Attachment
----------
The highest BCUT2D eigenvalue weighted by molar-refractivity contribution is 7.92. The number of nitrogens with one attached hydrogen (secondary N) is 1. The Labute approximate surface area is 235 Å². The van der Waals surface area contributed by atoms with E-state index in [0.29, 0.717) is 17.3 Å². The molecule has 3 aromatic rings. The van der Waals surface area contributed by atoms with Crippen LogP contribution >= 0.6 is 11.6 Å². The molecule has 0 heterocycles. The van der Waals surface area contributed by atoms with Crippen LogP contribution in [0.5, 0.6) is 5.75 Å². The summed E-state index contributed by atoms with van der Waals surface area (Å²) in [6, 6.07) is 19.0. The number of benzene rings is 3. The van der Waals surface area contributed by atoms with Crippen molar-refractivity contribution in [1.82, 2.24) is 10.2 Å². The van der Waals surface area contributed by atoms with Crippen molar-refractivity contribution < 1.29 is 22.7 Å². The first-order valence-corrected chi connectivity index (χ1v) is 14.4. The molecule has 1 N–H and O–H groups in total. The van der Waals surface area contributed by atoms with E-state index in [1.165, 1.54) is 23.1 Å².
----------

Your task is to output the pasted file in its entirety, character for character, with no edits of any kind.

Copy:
The highest BCUT2D eigenvalue weighted by molar-refractivity contribution is 7.92. The number of nitrogens with one attached hydrogen (secondary N) is 1. The Labute approximate surface area is 235 Å². The van der Waals surface area contributed by atoms with E-state index in [0.29, 0.717) is 17.3 Å². The molecule has 3 aromatic rings. The van der Waals surface area contributed by atoms with Crippen LogP contribution >= 0.6 is 11.6 Å². The molecule has 0 heterocycles. The van der Waals surface area contributed by atoms with Crippen LogP contribution in [0.5, 0.6) is 5.75 Å². The summed E-state index contributed by atoms with van der Waals surface area (Å²) in [6, 6.07) is 19.0. The number of benzene rings is 3. The van der Waals surface area contributed by atoms with Crippen molar-refractivity contribution in [1.82, 2.24) is 10.2 Å². The van der Waals surface area contributed by atoms with Crippen molar-refractivity contribution < 1.29 is 22.7 Å². The first-order valence-corrected chi connectivity index (χ1v) is 14.4. The molecule has 1 N–H and O–H groups in total. The van der Waals surface area contributed by atoms with E-state index in [1.165, 1.54) is 23.1 Å².